By Vadim Pokhlebkin
April 16, (Reuters) – Goldman Sachs Group Inc was charged with fraud on Friday by the U.S. Securities and Exchange Commission in the structuring and marketing of a debt product tied to subprime mortgages.
Shocked? Most of the subscribers to Elliott Wave International's monthly Elliott Wave Financial Forecast probably weren't. In the November 2009 issue, the EWFF co-editors Steven Hochberg and Peter Kendall published a careful study of Goldman Sachs' history — and made a grim forecast for the firm's future.
In this special three-part series, we will release the entire Special Report to you. Here is Part I; come back Wednesday for Part II.
Special Section: A Flickering Financial Star
At the Dow’s all-time peak in October 2007, Goldman Sachs Group Inc., was the undisputed heavyweight champion of the financial markets. And, thanks to its bailout by Warren Buffett and the U.S. Treasury as well as the liquidation of rivals Bear Stearns and Lehman Brothers, its reign lives on. Come December, earnings and bonuses will reputedly approach the record levels of 2007. If the market can hold up, it might happen. But as the stock market retreat grabs hold, Goldman Sachs will experience an epic fall.
To understand the basis for this forecast, we need to review the firm’s history in light of socionomics.
At the beginning of the last century, Goldman Sachs originally made a name for itself with its first initial public offerings, United Cigar and Sears Roebuck. The deals came as the stock market made a multi-year top in 1906. Within months, the panic of 1907 was on, and a U.S. Interstate Commerce Commission investigation of the Alton Railroad Company bond offering, in which Goldman participated, was in full swing. According to The Partnership, Charles Ellis’ history of Goldman Sachs, the deal was “long remembered as ‘that unfortunate Alton deal’.” The bond issue allowed a considerable cash surplus to be paid out to shareholders in the form of a one-time dividend, a standard financial maneuver in the preceding bull market. In fact, the deal was unknown to the public until it came before the ICC in 1907. “Then, probably to the surprise of the syndicate, the verdict was practically unanimous against them. They were tried before the bar of public opinion and found guilty,” said author William H. Lough in Corporation Finance. Lough added that syndicate members “ought not be too severely criticized for they merely acted in accordance with the custom of the period.”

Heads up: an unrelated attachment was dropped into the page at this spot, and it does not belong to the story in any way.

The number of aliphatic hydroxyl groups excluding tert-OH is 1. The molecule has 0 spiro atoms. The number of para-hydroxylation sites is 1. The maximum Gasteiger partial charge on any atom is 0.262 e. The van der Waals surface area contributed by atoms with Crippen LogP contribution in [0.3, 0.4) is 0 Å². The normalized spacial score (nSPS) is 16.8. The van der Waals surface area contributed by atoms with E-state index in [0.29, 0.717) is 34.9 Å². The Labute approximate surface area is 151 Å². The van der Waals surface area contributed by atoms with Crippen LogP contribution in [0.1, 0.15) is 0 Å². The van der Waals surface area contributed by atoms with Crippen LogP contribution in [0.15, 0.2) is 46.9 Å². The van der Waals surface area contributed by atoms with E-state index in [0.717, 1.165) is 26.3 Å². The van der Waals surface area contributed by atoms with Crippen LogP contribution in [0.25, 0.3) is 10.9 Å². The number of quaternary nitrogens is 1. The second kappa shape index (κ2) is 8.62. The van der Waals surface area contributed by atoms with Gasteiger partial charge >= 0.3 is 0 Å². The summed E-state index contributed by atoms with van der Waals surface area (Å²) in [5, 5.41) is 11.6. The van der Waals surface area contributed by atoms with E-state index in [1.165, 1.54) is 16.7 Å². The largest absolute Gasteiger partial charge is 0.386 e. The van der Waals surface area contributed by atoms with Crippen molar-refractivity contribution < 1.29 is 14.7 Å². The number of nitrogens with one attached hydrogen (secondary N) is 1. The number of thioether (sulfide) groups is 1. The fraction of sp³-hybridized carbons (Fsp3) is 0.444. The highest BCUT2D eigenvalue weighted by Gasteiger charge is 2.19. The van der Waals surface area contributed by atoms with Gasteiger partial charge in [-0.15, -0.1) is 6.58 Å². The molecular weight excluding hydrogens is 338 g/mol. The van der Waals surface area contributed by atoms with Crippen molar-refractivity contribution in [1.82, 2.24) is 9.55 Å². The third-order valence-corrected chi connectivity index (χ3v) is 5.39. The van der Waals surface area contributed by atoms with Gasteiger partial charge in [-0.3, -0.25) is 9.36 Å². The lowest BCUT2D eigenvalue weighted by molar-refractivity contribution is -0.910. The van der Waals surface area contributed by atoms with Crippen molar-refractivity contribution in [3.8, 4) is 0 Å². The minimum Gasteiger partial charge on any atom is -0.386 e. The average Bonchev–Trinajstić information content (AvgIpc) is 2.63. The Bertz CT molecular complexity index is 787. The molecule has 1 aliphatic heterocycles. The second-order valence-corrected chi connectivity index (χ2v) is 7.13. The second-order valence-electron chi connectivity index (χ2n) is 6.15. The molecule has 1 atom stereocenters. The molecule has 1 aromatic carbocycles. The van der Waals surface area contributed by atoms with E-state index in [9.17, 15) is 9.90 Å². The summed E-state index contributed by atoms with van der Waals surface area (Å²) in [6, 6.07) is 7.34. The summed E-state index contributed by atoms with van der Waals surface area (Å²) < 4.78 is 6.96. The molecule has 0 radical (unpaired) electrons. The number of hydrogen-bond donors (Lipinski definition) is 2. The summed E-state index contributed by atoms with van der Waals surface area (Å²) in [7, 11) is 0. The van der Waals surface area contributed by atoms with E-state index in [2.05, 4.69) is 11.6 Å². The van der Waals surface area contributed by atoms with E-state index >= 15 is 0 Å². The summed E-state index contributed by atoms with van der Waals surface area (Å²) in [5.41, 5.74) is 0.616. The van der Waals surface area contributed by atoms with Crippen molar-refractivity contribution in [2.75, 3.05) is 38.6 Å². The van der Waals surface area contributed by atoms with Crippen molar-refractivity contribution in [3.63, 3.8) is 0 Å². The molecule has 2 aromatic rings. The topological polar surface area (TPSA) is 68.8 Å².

So it goes when social mood, and concurrently the market’s trend, changes; customary Wall Street devices are invariably recast as the instruments of evil financiers.
Another bear market problem is that Wall Street firms are just as susceptible to negative mood forces that tear away at even the most close-knit social units. From 1914-1917, a major rift emerged between the founding Goldman and Sachs families, and the Goldman side of the partnership left the firm. The tension endured through several generations, and as late as 1967 it was said that “hardly any Goldmans are on speaking terms with any Sachses.”
Larger degree social-mood reversals create larger bear-market complications. The firm’s biggest and most devastating setback came after the Supercycle degree top of 1929.
Leading up to the market high, Goldman Sachs Trust Company took off, playing a role in the then-financial mania similar to the one that hedge funds perform today. With the help of successively higher levels of leverage, GSTC issued a quarter billion dollars worth of new shares the month before the September 1929 peak (many of which were held in its own account), leaving it completely exposed to the decline that followed. The firm survived only because a quick-witted former mailroom employee, Sidney Weinberg, took charge and used the stock market rally in early 1930 to jettison many of the firm’s equity positions. Weinberg also turned out to be an investment banking savant. While the firm made no money for the next 16 years, he served on the war production board and carefully cultivated key relationships in business and government. In the middle of Cycle wave III in 1956, Goldman completed the largest IPO in history, delivering Ford Motor Company into the public’s hands.
The firm was not yet a major force on Wall Street, but by hiring MBAs from top schools, fostering a reputation for fair dealing and maintaining a partnership structure that aligned the ownership of its principals with the long-term success of the firm, Weinberg laid the foundation for rapid growth. In the words of Gus Levy, Weinberg’s successor, Goldman Sachs was “long-term greedy.” Another Levy secret was to be certain that positions exposing capital were “half-sold” before they were entered into.
Come back Wednesday for Part II of this three-part Special Report from Elliott Wave International (EWI). In the meantime, get more free and insightful analysis from EWI in the Market Myths Exposed eBook. The 33-page eBook takes the 10 most dangerous investment myths head on and exposes the truth about each in a way every investor can understand. You will uncover important myths about diversifying your portfolio, the safety of your bank deposits, earnings reports, investment bubbles, inflation and deflation, small stocks, speculation, and more! Learn more about the free eBook here.
PLUS — don't miss Bob Prechter's just-published forecast for 2010-2016 in the new, April Elliott Wave Theorist. Get it here.
Vadim Pokhlebkin joined Robert Prechter's Elliott Wave International in 1998. A Moscow, Russia, native, Vadim has a Bachelor's in Business from Bryan College, where he got his first introduction to the ideas of free market and investors' irrational collective behavior. Vadim's articles focus on the application of the Wave Principle in real-time market trading, as well as on dispersing investment myths through understanding of what really drives people's collective investment decisions.